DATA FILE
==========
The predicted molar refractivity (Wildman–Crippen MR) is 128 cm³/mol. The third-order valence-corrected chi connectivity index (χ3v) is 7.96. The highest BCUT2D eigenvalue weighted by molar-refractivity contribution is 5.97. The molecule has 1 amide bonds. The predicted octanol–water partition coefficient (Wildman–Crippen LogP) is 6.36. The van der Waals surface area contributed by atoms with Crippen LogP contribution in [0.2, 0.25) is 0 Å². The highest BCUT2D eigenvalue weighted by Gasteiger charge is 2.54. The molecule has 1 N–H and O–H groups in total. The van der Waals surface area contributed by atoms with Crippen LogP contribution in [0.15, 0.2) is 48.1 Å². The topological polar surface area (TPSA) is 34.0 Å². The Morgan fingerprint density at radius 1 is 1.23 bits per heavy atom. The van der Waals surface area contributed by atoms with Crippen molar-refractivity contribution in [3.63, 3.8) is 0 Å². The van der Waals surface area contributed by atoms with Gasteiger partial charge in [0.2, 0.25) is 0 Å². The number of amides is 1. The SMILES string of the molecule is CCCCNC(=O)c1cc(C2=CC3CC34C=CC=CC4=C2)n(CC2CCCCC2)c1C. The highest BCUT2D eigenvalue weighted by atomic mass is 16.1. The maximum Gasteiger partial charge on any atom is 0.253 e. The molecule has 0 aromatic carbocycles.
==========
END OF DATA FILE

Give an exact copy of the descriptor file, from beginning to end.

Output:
The predicted molar refractivity (Wildman–Crippen MR) is 128 cm³/mol. The third-order valence-corrected chi connectivity index (χ3v) is 7.96. The highest BCUT2D eigenvalue weighted by molar-refractivity contribution is 5.97. The molecule has 1 amide bonds. The predicted octanol–water partition coefficient (Wildman–Crippen LogP) is 6.36. The van der Waals surface area contributed by atoms with Crippen LogP contribution in [0.2, 0.25) is 0 Å². The highest BCUT2D eigenvalue weighted by Gasteiger charge is 2.54. The molecule has 1 N–H and O–H groups in total. The van der Waals surface area contributed by atoms with Crippen LogP contribution in [0.15, 0.2) is 48.1 Å². The topological polar surface area (TPSA) is 34.0 Å². The Morgan fingerprint density at radius 1 is 1.23 bits per heavy atom. The van der Waals surface area contributed by atoms with Crippen molar-refractivity contribution in [3.63, 3.8) is 0 Å². The van der Waals surface area contributed by atoms with Gasteiger partial charge in [0.2, 0.25) is 0 Å². The number of amides is 1. The SMILES string of the molecule is CCCCNC(=O)c1cc(C2=CC3CC34C=CC=CC4=C2)n(CC2CCCCC2)c1C. The highest BCUT2D eigenvalue weighted by atomic mass is 16.1. The maximum Gasteiger partial charge on any atom is 0.253 e. The molecule has 0 aromatic carbocycles.